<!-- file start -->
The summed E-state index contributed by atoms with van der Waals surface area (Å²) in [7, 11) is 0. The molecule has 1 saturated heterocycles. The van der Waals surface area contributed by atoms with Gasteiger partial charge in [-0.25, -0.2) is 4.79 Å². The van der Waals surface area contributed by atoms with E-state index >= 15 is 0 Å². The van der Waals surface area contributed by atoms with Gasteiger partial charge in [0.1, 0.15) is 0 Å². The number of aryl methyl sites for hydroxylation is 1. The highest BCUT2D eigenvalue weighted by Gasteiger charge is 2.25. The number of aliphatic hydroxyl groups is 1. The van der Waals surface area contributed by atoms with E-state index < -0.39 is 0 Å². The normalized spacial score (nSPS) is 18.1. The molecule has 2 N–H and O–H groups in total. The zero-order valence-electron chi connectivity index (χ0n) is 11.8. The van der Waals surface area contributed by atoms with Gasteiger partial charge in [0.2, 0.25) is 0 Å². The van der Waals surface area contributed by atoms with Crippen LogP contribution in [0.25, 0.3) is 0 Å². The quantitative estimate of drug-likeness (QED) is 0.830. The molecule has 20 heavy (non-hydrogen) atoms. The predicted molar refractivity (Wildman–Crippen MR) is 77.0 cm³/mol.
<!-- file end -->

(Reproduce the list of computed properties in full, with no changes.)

The summed E-state index contributed by atoms with van der Waals surface area (Å²) in [7, 11) is 0. The molecule has 1 saturated heterocycles. The van der Waals surface area contributed by atoms with Gasteiger partial charge in [-0.25, -0.2) is 4.79 Å². The van der Waals surface area contributed by atoms with E-state index >= 15 is 0 Å². The van der Waals surface area contributed by atoms with Gasteiger partial charge in [0.1, 0.15) is 0 Å². The number of aryl methyl sites for hydroxylation is 1. The highest BCUT2D eigenvalue weighted by Gasteiger charge is 2.25. The number of aliphatic hydroxyl groups is 1. The van der Waals surface area contributed by atoms with E-state index < -0.39 is 0 Å². The normalized spacial score (nSPS) is 18.1. The molecule has 2 N–H and O–H groups in total. The zero-order valence-electron chi connectivity index (χ0n) is 11.8. The van der Waals surface area contributed by atoms with Gasteiger partial charge in [0.2, 0.25) is 0 Å². The van der Waals surface area contributed by atoms with Crippen LogP contribution in [0.25, 0.3) is 0 Å². The quantitative estimate of drug-likeness (QED) is 0.830. The molecule has 20 heavy (non-hydrogen) atoms. The predicted molar refractivity (Wildman–Crippen MR) is 77.0 cm³/mol.